Teach creationism; undermine theology

By John Pickering 24/09/2013

My fellow science blogger Alison Campbell recently wrote a blog post entitled “teach creationism, undermine science”  in which she highlighted some of the concerns shared by many scientists.  As a Christian and as a scientist I believe the issue is far worse than the undermining of science.  Because so many teaching creationism are so well meaning it saddens me to say this, but the teaching of creationism is anathema to the Christian gospel.  Three reasons:

1. Creationism misrepresents the Bible.  When the Hebrews were standing on the banks of the Jordan wondering what would befall them should they cross, they were not asking “How did God create the world?” Rather, they were wondering if Yahweh who had led their parents generation out of Egypt, and seemed to be in charge in the desert, actually knew anything about farming across the Jordan.  It seemed to them that the local fertility gods must know something – after all it was a rich land.  The two stories of creation we now find in the book of Genesis speak to the fears of the Hebrews then, and in later generations to fears held when they were in exile.  The message is clear – Yahweh is in charge, and the so called gods (eg the sun and moon) are mere creations of his.  Those stories are definitely not scientific accounts – indeed science writing was not to be invented for thousands of more years. They answer “whose in charge” and “what’s my purpose” questions, not “How” questions.

2. Creationism rejects truth about the workings of creation which science has revealed. Science is a gracious gift which is to be cherished and put to good use.  It is under God’s sovereignty and requires the participation of his people. Indeed, creationism opts out of kingdom building, the task of the Church.  Our destination is not some super-spiritual, non-material eternal existence in heaven (indeed no where does the Bible explicitly say we will “go to heaven”), rather it is a new earth (material) where God dwells amongst us and God’s rule applies (heaven).  How this will come about, no-one can be certain, but our pursuit of knowledge through science and our applying that knowledge as good stewards of the Earth is part of the process of building the kingdom.

3. Creationism puts a stumbling block to faith. Sadly, propagating creationism results in an easy, and sometimes convenient, target for scientists who may otherwise be willing to listen to what Christianity has to say.  To use Paul’s terminology, it is a stumbling block. Many pupils taught creationism as a science will later learn the falsehood when they are exposed to all of science in its full glory. Sadly, many will react against Christianity and throw the baby out with the bathwater.  When this happens, those who taught those pupils creationism as if it were science will become accountable.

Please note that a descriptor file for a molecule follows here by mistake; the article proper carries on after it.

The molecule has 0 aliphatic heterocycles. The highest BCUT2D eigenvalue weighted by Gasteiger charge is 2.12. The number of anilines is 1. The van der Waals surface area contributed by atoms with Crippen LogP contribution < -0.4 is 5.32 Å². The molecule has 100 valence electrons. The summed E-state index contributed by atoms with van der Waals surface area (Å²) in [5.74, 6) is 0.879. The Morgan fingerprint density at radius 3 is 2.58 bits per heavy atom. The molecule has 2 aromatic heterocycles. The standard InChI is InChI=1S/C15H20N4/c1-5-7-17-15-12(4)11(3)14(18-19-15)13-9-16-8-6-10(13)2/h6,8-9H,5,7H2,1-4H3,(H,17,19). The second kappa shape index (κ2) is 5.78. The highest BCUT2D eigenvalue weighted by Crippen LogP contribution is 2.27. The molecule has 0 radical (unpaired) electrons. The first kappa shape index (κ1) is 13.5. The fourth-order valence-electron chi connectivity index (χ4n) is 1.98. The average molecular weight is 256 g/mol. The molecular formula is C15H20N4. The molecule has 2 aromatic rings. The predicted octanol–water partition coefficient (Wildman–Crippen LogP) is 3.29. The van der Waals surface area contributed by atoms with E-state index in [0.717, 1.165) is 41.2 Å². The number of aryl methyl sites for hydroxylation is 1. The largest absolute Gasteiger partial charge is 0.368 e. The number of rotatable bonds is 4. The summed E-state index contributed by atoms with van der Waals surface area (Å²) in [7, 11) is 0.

Tagged: Creationism, Education, Gospel, Kingdom of Heaven, religion, School, Science, Theology

0 Responses to “Teach creationism; undermine theology”

  • What christianity has to say is love thy neighbour and treat others as you might like them to treat you. Most other reasonable religions have sects that say the same thing. It is fairly universal.

    However they ALL say that a supernatural entity created the world. “Yahweh is in charge” says the same thing. There is nothing rational about this from a science point of view. The evidence looks pretty sketchy. I don’t know which part of being rationally wrong doesn’t get through.

    In the short time i was being indoctrinated in the christian church I was left in no doubt god created me and that at the time my shuffle from this life occurred that i would be drafted though the hot gates or the pearly gates. Apparently the choice was mine.

    I have difficulty in accepting that science is/was a “gracious gift”. It was modern man discovering that thinking out loud gave different reasons for life, the universe and everything. Some might consider it to be some supernatural “gracious” gift but that is akin to some considering a women who dialed a wrong number and in the process possibly saving someone’s life is a miracle.

    Uh uh. Sorry.

  • Hi Ross.